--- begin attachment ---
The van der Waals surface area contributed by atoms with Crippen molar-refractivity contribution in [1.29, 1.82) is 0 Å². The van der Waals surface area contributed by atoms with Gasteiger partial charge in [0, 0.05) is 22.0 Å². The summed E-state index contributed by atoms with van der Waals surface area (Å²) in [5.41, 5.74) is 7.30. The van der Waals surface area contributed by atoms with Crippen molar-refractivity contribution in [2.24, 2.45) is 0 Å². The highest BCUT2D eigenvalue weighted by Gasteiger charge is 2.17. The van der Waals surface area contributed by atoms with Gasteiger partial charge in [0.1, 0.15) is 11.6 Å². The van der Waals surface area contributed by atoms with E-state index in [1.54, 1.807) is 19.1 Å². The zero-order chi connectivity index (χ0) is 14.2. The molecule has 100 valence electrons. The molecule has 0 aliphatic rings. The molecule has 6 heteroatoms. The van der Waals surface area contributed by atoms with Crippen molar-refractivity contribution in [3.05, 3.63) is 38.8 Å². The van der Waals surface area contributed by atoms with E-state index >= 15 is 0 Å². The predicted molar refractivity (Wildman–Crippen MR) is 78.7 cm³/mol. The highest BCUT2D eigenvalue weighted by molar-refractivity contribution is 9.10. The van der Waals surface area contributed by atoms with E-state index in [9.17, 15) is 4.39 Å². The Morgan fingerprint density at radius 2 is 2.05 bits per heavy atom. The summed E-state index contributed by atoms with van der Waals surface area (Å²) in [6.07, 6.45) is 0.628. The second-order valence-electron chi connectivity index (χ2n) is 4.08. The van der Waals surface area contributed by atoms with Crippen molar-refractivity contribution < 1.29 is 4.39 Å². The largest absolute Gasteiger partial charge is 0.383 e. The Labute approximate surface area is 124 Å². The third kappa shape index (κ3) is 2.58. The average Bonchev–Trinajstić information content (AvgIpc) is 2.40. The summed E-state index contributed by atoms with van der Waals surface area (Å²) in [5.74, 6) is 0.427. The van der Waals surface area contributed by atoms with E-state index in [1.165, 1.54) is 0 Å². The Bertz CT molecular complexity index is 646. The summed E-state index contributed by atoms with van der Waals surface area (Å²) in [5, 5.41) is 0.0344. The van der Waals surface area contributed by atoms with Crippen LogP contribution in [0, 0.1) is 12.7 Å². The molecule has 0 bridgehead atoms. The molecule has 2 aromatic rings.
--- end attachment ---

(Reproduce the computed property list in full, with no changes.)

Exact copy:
The van der Waals surface area contributed by atoms with Crippen molar-refractivity contribution in [1.29, 1.82) is 0 Å². The van der Waals surface area contributed by atoms with Gasteiger partial charge in [0, 0.05) is 22.0 Å². The summed E-state index contributed by atoms with van der Waals surface area (Å²) in [5.41, 5.74) is 7.30. The van der Waals surface area contributed by atoms with Crippen molar-refractivity contribution in [2.24, 2.45) is 0 Å². The highest BCUT2D eigenvalue weighted by Gasteiger charge is 2.17. The van der Waals surface area contributed by atoms with Gasteiger partial charge in [0.1, 0.15) is 11.6 Å². The van der Waals surface area contributed by atoms with E-state index in [1.54, 1.807) is 19.1 Å². The zero-order chi connectivity index (χ0) is 14.2. The molecule has 100 valence electrons. The molecule has 0 aliphatic rings. The molecule has 6 heteroatoms. The van der Waals surface area contributed by atoms with Crippen molar-refractivity contribution in [3.05, 3.63) is 38.8 Å². The van der Waals surface area contributed by atoms with E-state index >= 15 is 0 Å². The predicted molar refractivity (Wildman–Crippen MR) is 78.7 cm³/mol. The highest BCUT2D eigenvalue weighted by molar-refractivity contribution is 9.10. The van der Waals surface area contributed by atoms with E-state index in [9.17, 15) is 4.39 Å². The Morgan fingerprint density at radius 2 is 2.05 bits per heavy atom. The summed E-state index contributed by atoms with van der Waals surface area (Å²) in [6.07, 6.45) is 0.628. The second-order valence-electron chi connectivity index (χ2n) is 4.08. The van der Waals surface area contributed by atoms with Crippen molar-refractivity contribution < 1.29 is 4.39 Å². The largest absolute Gasteiger partial charge is 0.383 e. The Labute approximate surface area is 124 Å². The third kappa shape index (κ3) is 2.58. The average Bonchev–Trinajstić information content (AvgIpc) is 2.40. The summed E-state index contributed by atoms with van der Waals surface area (Å²) in [5.74, 6) is 0.427. The van der Waals surface area contributed by atoms with E-state index in [1.165, 1.54) is 0 Å². The Bertz CT molecular complexity index is 646. The summed E-state index contributed by atoms with van der Waals surface area (Å²) in [5, 5.41) is 0.0344. The van der Waals surface area contributed by atoms with Crippen LogP contribution in [0, 0.1) is 12.7 Å². The molecule has 0 bridgehead atoms. The molecule has 2 aromatic rings.